Katherine Johnson, Hampton, Virginia
Collection of the Smithsonian National
Museum of African American History
& Culture, Gift of Annie Leibovitz,
© Annie Leibovitz

March is Women’s History Month. And the National Museum of African American History and Culture is putting a special focus on the stories of remarkable African American women who overcame the twin barriers of racism and sexism to make their mark on our nation’s history.

Three of the notable women we’re celebrating this month are Katherine Johnson, Dorothy Vaughan and Mary Jackson, NASA scientists who — as they toiled in relative obscurity and battled discrimination — helped to ensure the safety of Mercury, Gemini and Apollo astronauts, and the success of John Glenn’s historic Friendship 7 mission in 1962. Their amazing story is recounted in the hit film Hidden Figures, based on the book of the same name by African American author Margot Lee Shetterly, whose father was also a NASA scientist.

Shortly before Hidden Figures opened in theaters, the producers chose our Museum for a special, private screening of the film. In attendance that evening were Taraji P. Henson, Octavia Spencer and Janelle Monáe — who portrayed Johnson, Vaughn and Jackson, respectively — in addition to costar Kevin Costner, director Ted Melfi and musical superstar Pharrell Williams, who produced the movie. The event also featured remarks from former NASA Administrator Charles Frank Bolden, Jr., as well as the unveiling of a portrait of Katherine Johnson by renowned photographer Annie Leibovitz. That portrait is now part of the Museum’s collection.

With the opening of Museum, trailblazing African American women like Katherine Johnson, Dorothy Vaughan and Mary Jackson are finally receiving the recognition they so richly deserve — inspiring girls and young women everywhere to pursue their dreams. And as a supporter, you can take pride in knowing that you help bring the stories of these African American heroes — and many more — out of the shadows and into the spotlight.

Thank you for helping the National Museum of African American History and Culture elevate the African American experience to its rightful place at the center of our nation’s story!

dd-sustainerlanding-2014-lonnie-bunch.jpg All the best,
DD YE year end 1 signature
Lonnie G. Bunch III
Founding Director

2007 – The Virginia General Assembly passed a resolution expressing “profound regret” for the state’s role in slavery.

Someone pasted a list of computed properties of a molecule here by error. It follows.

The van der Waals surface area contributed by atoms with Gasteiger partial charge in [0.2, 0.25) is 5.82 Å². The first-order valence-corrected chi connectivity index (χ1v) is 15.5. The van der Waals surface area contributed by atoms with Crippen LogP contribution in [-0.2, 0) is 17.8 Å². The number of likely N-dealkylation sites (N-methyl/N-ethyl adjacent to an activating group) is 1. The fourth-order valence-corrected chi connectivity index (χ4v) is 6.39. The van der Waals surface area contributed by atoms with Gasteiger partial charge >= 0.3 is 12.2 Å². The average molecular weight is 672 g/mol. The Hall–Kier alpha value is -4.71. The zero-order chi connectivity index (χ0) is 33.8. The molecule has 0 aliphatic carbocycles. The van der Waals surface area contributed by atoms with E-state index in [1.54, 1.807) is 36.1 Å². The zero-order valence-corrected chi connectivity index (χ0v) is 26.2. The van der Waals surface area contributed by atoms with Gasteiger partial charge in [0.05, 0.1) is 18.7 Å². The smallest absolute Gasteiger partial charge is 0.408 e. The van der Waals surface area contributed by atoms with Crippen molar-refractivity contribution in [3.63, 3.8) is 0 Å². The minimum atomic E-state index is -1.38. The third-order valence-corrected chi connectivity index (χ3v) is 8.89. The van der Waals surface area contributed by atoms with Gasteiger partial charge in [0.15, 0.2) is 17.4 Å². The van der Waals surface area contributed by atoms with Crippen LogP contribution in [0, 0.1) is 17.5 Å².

Meeting on the grounds of the former Confederate Capitol, the Virginia General Assembly voted unanimously Saturday to express “profound regret” for the state’s role in slavery.

Sponsors of the resolution say they know of no other state that has apologized for slavery, although Missouri lawmakers are considering such a measure. The resolution does not carry the weight of law but sends an important symbolic message, supporters said.
“This session will be remembered for a lot of things, but 20 years hence I suspect one of those things will be the fact that we came together and passed this resolution,” said Delegate A. Donald McEachin, a Democrat who sponsored it in the House of Delegates.

The resolution passed the House 96-0 and cleared the 40-member Senate on a unanimous voice vote. It does not require Gov. Timothy M. Kaine’s approval.
The measure also expressed regret for “the exploitation of Native Americans.”
The resolution was introduced as Virginia begins its celebration of the 400th anniversary of Jamestown, where the first Africans arrived in 1619. Richmond, home to a popular boulevard lined with statues of Confederate heroes, later became another point of arrival for Africans and a slave-trade hub.
The resolution says government-sanctioned slavery “ranks as the most horrendous of all depredations of human rights and violations of our founding ideals in our nation’s history, and the abolition of slavery was followed by systematic discrimination, enforced segregation, and other insidious institutions and practices toward Americans of African descent that were rooted in racism, racial bias, and racial misunderstanding.”

For more … cbsnews.com